The proposals are modest and recognize that there is no “one-size-fits-all” solution. The consultation does not propose a “right to have” flexible working. Rather, it is a reshape of the “right to request” framework. Instead of setting out ways of making flexible working the default, the consultation paper is aimed at creating a framework within which discussions can take place fairly between employers and employees about how best to balance particular work requirements and specific individual needs.

The consultation sets out five proposals for “rebalancing” the current framework, seeking views on:

1. Making the right to request flexible working a day one right (rather than requiring a qualifying period of six months).

2. Whether the eight business reasons employers are allowed to rely on for refusing a flexible working request remain appropriate given the dramatic changes to flexible working arrangements since the right to request framework was first introduced (including extra costs, inability to re-organise work among other staff, and negative impact on ability to meet customer demand, quality or performance).

3. Requiring the employer to consider alternative flexible working arrangements before refusing an employee’s specific request. Currently, an employer only has to say that a request to work flexibly cannot be accommodated and give the relevant business reason(s) as to why not. To encourage compromise, the government is exploring how practical it is to ask employers to set out, when rejecting a request, that alternatives have been considered (for example, making the change temporarily, considering other part-time working patterns or making the changes on some working days only).

4. Whether employees should be allowed to make more than one request per year and whether the current three-month period for responding to a request should be shortened.

5. How to encourage use of requesting temporary arrangements for a defined limited period.

No changes to the penalty regime have been proposed (currently capped at a maximum of £4,352 for failing to deal with a request properly). Remedies for non-compliance will remain relatively weak unless the employee also brings a discrimination claim (for example, indirect discrimination against women with childcare responsibilities or a failure to make reasonable adjustments related to a disability).

The consultation paper confirms that employers will not be required to specify in job adverts whether flexible working is available or publish their flexible working policies, both of which had appeared in previous proposals.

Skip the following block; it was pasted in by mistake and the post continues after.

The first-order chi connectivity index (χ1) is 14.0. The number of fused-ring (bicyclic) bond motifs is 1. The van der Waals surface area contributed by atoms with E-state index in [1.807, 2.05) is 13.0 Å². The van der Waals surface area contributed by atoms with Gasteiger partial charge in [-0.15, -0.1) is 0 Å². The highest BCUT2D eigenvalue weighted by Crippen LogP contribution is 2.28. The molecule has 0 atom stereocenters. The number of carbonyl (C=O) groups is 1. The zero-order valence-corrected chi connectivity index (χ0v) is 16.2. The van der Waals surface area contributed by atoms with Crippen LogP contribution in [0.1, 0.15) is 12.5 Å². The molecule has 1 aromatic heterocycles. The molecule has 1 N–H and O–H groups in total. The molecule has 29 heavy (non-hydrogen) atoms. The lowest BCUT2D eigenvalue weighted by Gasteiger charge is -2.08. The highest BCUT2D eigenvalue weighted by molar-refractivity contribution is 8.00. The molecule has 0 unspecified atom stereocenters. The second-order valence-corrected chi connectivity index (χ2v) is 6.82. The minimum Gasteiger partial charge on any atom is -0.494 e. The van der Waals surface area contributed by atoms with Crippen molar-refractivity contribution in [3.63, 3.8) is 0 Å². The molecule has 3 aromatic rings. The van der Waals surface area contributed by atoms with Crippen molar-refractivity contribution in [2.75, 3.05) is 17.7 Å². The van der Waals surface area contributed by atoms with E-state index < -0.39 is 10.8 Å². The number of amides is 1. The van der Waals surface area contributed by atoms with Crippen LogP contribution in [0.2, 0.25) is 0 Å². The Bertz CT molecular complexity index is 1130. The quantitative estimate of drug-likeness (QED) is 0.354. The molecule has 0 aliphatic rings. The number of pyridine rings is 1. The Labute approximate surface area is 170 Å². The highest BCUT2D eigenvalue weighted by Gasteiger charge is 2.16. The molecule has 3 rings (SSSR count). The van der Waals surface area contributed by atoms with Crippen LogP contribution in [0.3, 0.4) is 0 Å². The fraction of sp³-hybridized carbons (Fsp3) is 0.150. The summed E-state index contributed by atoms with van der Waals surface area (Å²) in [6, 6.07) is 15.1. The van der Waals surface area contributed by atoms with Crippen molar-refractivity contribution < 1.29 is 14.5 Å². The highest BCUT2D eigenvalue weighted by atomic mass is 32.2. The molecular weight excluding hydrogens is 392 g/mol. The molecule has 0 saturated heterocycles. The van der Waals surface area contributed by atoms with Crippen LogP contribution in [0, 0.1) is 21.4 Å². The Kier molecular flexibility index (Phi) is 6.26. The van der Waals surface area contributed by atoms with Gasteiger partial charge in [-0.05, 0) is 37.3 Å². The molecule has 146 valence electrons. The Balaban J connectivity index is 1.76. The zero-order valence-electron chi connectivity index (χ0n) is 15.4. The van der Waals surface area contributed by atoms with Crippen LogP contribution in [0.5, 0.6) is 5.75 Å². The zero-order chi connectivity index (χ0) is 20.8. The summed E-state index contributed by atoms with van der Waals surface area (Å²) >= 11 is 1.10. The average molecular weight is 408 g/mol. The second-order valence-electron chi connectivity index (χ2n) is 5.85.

Although the proposed changes are limited, the reality is that employers are already under greater pressure to accommodate post-pandemic flexibility. Flexibility is becoming increasingly important in recruiting and retaining staff.

The impact assessment published with the consultation suggests that April 2023 may be the earliest that any measures come into force. Have your say here before consultation closes on 1 December 2021.


The EU Whistleblowing Directive is due to be implemented into national laws by Member States by 17 December 2021. The Directive establishes a set of common minimum standards for responding to and investigating whistleblowing reports. However, Member States can implement these minimum standards differently and dictate certain details of domestic whistleblowing laws.

The Directive requires companies with 50 or more employees to operate confidential internal reporting channels (including methods for reporting in writing, orally or in person) and report back to the whistleblower with feedback within set timescales. The minimum threshold does not apply to regulated entities in the financial services sector, which are required to establish reporting channels regardless of their headcount.

Companies with 250 or more employees must establish their internal channels and procedures in compliance with the Directive by 17 December 2021 (or a later deadline of 17 December 2023 for companies with 50 to 249 employees).

As a result of Brexit, the UK is no longer required to implement the Directive, but these deadlines remain relevant for clients with wider EU operations.